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Forum on Medical and Public Health Preparedness for Catastrophic Events* LEWIS GOLDFRANK (Chair), New York University Medical Center, New York DAMON ARNOLD, Association of State and Territorial Health Officials, Arlington, VA GEORGES BENJAMIN, American Public Health Association, Washington, DC D. W. CHEN, Office of Assistant Secretary of Defense for Health Affairs, Department of Defense, Washington, DC ROBERT DARLING, Uniformed Services University, Bethesda, MD VICTORIA DAVEY, Department of Veterans Affairs, Washington, DC JEFFREY DUCHIN, Seattle & King County and University of Washington, Seattle ALEXANDER GARZA, Department of Homeland Security, Washington, DC LYNN GOLDMAN, Johns Hopkins Bloomberg School of Public Health, Baltimore, MD DAVID HENRY, National Governors Association, Washington, DC JACK HERRMANN, National Association of County and City Health Officials, Washington, DC KEITH HOLTERMANN, Federal Emergency Management Agency, Washington, DC JAMES JAMES, American Medical Association, Chicago, IL JERRY JOHNSTON, National Association of Emergency Medical Technicians, Mt. Pleasant, IA ROBERT KADLEC, PRTM Management Consultants, Washington, DC BRIAN KAMOIE, The White House, Washington, DC LYNNE KIDDER, Business Executives for National Security, Washington, DC MICHAEL KURILLA, National Institute of Allergy and Infectious Diseases, Bethesda, MD ________________________ * IOM forums and roundtables do not issue, review, or approve individual documents. The responsibility for the published workshop summary rests with the workshop rapporteurs and the institution. vii

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JAYNE LUX, National Business Group on Health, Washington, DC ANTHONY MACINTYRE, American College of Emergency Physicians, Washington, DC ANGELA MCGOWAN, Robert Wood Johnson Foundation, Princeton, NJ MARGARET MCMAHON, Emergency Nurses Association, Williamstown, NJ ERIN MULLEN, Pharmaceutical Research and Manufacturers of America, Washington, DC GERALD PARKER, Office of the Assistant Secretary for Preparedness and Response, Department of Health and Human Services, Washington, DC CHERYL PETERSON, American Nurses Association, Silver Spring, MD SALLY PHILLIPS, Agency for Healthcare Research and Quality, Rockville, MD STEVEN PHILLIPS, National Library of Medicine, Bethesda, MD EDITH ROSATO, National Association of Chain Drug Stores Foundation, Alexandria, VA (since July 2009) PHILLIP SCHNEIDER, National Association of Chain Drug Stores Foundation, Alexandria, VA (until July 2009) ROSLYNE SCHULMAN, American Hospital Association, Washington, DC DANIEL SOSIN, Centers for Disease Control and Prevention, Atlanta, GA SHARON STANLEY, American Red Cross, Washington, DC ERIC TONER, University of Pittsburgh Medical Center, Pittsburgh, PA REED TUCKSON, UnitedHealth Group, Minneapolis, MN MARGARET VANAMRINGE, The Joint Commission, Washington, DC IOM Staff BRUCE ALTEVOGT, Project Director CLARE STROUD, Program Officer ANDREW POPE, Director, Board on Health Sciences Policy ALEX REPACE, Senior Program Assistant viii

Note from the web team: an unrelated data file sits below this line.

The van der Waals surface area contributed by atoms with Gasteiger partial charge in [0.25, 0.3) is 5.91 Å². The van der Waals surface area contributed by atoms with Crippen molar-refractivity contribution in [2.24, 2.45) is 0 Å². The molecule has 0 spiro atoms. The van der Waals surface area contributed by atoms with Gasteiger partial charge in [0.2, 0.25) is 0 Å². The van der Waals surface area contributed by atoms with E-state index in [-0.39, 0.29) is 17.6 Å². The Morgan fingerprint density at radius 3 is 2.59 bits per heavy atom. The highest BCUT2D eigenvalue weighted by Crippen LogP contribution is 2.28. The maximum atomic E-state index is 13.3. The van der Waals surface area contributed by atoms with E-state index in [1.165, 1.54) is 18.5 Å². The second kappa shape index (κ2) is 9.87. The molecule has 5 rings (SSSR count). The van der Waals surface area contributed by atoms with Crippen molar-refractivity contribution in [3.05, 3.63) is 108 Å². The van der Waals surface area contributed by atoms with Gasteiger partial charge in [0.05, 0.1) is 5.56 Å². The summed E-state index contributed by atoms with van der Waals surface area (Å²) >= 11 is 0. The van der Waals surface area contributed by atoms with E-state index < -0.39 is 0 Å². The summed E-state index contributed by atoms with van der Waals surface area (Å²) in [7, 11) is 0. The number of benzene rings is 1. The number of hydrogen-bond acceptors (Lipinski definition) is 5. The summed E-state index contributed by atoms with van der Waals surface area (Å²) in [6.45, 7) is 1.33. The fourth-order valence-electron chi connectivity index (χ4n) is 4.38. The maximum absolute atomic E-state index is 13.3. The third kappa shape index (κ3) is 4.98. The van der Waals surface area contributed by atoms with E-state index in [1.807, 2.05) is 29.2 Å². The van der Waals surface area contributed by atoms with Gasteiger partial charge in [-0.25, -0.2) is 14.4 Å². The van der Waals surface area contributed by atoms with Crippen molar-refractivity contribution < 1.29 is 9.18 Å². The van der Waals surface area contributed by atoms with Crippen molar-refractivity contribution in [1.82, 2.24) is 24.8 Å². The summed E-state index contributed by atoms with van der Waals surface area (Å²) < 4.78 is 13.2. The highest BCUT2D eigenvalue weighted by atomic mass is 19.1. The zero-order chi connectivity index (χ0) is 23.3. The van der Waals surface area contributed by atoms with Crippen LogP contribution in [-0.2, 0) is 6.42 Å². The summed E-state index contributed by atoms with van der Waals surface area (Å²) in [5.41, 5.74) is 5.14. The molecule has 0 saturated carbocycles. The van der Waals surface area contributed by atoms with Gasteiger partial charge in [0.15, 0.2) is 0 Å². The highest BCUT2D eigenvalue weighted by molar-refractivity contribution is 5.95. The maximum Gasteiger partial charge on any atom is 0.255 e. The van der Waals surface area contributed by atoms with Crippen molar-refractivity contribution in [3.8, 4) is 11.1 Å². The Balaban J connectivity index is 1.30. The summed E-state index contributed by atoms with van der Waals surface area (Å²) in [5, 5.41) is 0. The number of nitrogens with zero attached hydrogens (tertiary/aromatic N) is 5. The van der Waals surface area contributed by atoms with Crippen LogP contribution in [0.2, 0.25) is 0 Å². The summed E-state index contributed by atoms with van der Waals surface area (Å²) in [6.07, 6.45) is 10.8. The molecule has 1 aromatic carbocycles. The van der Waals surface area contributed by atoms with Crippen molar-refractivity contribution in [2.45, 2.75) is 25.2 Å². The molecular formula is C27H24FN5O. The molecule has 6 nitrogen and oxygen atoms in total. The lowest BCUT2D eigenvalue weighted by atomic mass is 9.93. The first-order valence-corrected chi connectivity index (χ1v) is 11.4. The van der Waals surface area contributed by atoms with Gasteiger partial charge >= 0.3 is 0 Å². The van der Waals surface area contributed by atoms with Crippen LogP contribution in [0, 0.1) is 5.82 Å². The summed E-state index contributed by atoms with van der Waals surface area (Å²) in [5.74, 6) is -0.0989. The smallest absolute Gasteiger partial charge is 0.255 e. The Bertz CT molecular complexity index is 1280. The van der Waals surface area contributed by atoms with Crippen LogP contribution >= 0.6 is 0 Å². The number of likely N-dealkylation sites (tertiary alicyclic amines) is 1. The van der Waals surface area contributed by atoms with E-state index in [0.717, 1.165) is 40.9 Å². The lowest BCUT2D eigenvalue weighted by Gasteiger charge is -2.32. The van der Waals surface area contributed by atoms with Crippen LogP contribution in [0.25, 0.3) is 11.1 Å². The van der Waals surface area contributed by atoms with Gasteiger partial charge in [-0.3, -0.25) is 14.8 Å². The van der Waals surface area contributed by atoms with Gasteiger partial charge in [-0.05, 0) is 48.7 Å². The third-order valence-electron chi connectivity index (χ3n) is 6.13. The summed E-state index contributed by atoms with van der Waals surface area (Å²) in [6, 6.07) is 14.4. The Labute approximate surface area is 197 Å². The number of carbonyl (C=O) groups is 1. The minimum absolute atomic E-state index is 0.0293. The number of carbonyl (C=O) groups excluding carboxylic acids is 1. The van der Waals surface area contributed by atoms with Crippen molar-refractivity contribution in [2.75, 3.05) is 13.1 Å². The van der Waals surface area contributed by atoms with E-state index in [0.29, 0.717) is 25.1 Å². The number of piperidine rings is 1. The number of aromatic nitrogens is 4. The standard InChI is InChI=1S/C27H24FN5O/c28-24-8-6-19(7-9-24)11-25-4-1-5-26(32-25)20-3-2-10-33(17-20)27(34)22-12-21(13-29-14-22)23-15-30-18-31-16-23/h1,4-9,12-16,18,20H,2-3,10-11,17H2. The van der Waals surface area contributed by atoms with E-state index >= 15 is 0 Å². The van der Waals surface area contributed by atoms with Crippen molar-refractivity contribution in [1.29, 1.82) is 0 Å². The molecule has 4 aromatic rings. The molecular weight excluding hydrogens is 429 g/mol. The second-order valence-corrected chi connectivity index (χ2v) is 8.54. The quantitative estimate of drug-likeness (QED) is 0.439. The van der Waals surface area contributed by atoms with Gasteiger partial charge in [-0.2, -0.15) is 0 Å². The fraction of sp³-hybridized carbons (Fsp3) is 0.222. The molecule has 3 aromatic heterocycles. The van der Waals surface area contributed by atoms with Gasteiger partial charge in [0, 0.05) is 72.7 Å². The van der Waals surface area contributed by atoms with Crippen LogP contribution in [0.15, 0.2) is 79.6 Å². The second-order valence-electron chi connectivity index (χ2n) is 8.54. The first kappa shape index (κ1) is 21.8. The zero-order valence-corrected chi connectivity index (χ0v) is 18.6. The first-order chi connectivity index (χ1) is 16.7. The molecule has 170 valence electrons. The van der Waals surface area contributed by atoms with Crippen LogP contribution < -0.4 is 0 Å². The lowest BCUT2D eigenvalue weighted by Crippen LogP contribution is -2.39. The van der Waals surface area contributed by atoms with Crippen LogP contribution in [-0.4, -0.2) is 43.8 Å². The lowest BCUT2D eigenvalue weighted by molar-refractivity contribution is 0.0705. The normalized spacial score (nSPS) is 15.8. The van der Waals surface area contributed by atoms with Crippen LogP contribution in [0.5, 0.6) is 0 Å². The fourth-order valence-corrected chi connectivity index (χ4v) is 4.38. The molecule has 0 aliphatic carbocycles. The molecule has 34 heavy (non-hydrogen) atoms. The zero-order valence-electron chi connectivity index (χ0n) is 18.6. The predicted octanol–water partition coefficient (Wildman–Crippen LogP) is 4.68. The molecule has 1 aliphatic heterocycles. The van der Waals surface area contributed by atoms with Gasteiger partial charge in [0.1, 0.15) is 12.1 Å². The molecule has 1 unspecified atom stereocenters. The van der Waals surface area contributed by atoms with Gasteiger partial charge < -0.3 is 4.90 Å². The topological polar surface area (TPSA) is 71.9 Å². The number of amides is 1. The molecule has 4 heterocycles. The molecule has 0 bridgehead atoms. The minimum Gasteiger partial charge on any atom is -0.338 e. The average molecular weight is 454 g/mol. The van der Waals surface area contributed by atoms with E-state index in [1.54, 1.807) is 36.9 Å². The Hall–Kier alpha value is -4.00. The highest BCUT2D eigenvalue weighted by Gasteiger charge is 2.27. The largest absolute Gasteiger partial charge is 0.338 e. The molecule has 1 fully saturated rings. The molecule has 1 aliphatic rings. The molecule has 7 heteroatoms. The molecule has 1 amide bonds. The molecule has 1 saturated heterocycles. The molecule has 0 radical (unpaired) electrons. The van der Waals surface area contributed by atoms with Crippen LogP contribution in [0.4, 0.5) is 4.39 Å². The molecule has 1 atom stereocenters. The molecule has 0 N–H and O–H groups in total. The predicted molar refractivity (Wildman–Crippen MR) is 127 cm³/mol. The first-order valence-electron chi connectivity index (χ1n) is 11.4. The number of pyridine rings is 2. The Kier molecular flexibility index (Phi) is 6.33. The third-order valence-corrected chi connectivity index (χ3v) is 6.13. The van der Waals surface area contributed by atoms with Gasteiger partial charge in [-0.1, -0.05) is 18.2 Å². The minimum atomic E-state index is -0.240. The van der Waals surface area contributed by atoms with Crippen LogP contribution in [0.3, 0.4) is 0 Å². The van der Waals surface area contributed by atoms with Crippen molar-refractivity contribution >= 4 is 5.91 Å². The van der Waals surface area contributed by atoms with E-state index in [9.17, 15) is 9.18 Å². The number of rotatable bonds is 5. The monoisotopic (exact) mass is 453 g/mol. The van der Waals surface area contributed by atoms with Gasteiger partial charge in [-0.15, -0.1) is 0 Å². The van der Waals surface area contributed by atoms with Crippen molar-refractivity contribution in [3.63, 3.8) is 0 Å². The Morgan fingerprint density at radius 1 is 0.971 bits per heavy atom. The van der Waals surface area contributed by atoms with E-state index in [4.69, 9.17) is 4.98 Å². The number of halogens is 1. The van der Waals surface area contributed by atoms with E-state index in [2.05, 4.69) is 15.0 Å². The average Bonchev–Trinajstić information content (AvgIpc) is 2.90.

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Forum on Drug Discovery, Development, and Translation* GAIL CASSELL (Co-Chair), Eli Lilly and Company, Indianapolis, IN JEFFREY DRAZEN (Co-Chair), New England Journal of Medicine, Boston, MA BARBARA ALVING, National Center for Research Resources, Bethesda, MD LESLIE BENET, University of California–San Francisco, CA ANN BONHAM, Association of American Medical Colleges, Washington, DC LINDA BRADY, National Institute of Mental Health, Bethesda, MD ROBERT CALIFF, Duke University Medical Center, Durham, NC SCOTT CAMPBELL, American Diabetes Association, Alexandria, VA THOMAS CASKEY, University of Texas HSC at Houston, Texas PETER CORR, Celtics Therapeutics LLLP, New York JAMES H. DOROSHOW, National Cancer Institute, Bethesda, MD PAUL EISENBERG, Amgen, Inc., Thousand Oaks, CA GARY FILERMAN, ATLAS Research, Washington, DC GARRET FITZGERALD, University of Pennsylvania School of Medicine, Philadelphia, PA ELAINE GALLIN, The Doris Duke Charitable Foundation, New York STEVEN GALSON, Science Operation International Corporation, Rockville, MD HARRY GREENBERG, Stanford University School of Medicine, Stanford, CA STEPHEN GROFT, Office of Rare Disease Research, National Institutes of Health, Bethesda, MD PETER HONIG, Merck & Co., Inc. (Retired), Collegeville, PA ANNALISA JENKINS, Bristol Myers Squibb, Plainsboro, NJ MICHAEL KATZ, March of Dimes Foundation, New York JACK KEENE, Duke University Medical Center, Durham, NC RONALD KRALL, GlaxoSmithKline (Retired), Steamboat Springs, CO ________________________ * IOM forums and roundtables do not issue, review, or approve individual documents. The responsibility for the published workshop summary rests with the workshop rapporteurs and the institution. ix